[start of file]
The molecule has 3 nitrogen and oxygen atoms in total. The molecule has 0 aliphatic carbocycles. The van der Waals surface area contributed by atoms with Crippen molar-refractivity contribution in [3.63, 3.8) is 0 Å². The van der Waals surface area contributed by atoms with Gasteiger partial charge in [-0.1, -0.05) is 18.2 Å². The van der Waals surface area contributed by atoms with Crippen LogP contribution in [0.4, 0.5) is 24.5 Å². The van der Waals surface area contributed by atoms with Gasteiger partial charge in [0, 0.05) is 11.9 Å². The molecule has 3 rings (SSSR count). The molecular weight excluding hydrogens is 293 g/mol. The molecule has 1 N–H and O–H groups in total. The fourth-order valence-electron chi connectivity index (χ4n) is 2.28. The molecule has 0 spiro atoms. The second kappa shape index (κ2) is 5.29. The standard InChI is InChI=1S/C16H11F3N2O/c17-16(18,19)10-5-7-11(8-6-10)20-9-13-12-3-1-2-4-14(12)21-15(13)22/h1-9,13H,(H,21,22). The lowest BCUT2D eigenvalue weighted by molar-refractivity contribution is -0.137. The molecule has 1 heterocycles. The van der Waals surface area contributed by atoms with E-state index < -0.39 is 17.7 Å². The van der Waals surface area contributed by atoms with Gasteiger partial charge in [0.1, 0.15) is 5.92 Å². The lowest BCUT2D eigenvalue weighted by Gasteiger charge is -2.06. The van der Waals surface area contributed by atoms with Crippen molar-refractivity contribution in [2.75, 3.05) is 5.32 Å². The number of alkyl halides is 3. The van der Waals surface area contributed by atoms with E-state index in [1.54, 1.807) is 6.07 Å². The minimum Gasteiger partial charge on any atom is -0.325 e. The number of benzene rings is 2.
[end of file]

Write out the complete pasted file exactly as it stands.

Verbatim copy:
The molecule has 3 nitrogen and oxygen atoms in total. The molecule has 0 aliphatic carbocycles. The van der Waals surface area contributed by atoms with Crippen molar-refractivity contribution in [3.63, 3.8) is 0 Å². The van der Waals surface area contributed by atoms with Gasteiger partial charge in [-0.1, -0.05) is 18.2 Å². The van der Waals surface area contributed by atoms with Crippen LogP contribution in [0.4, 0.5) is 24.5 Å². The van der Waals surface area contributed by atoms with Gasteiger partial charge in [0, 0.05) is 11.9 Å². The molecule has 3 rings (SSSR count). The molecular weight excluding hydrogens is 293 g/mol. The molecule has 1 N–H and O–H groups in total. The fourth-order valence-electron chi connectivity index (χ4n) is 2.28. The molecule has 0 spiro atoms. The second kappa shape index (κ2) is 5.29. The standard InChI is InChI=1S/C16H11F3N2O/c17-16(18,19)10-5-7-11(8-6-10)20-9-13-12-3-1-2-4-14(12)21-15(13)22/h1-9,13H,(H,21,22). The lowest BCUT2D eigenvalue weighted by molar-refractivity contribution is -0.137. The molecule has 1 heterocycles. The van der Waals surface area contributed by atoms with E-state index < -0.39 is 17.7 Å². The van der Waals surface area contributed by atoms with Gasteiger partial charge in [0.1, 0.15) is 5.92 Å². The lowest BCUT2D eigenvalue weighted by Gasteiger charge is -2.06. The van der Waals surface area contributed by atoms with Crippen molar-refractivity contribution in [2.75, 3.05) is 5.32 Å². The number of alkyl halides is 3. The van der Waals surface area contributed by atoms with E-state index in [1.54, 1.807) is 6.07 Å². The minimum Gasteiger partial charge on any atom is -0.325 e. The number of benzene rings is 2.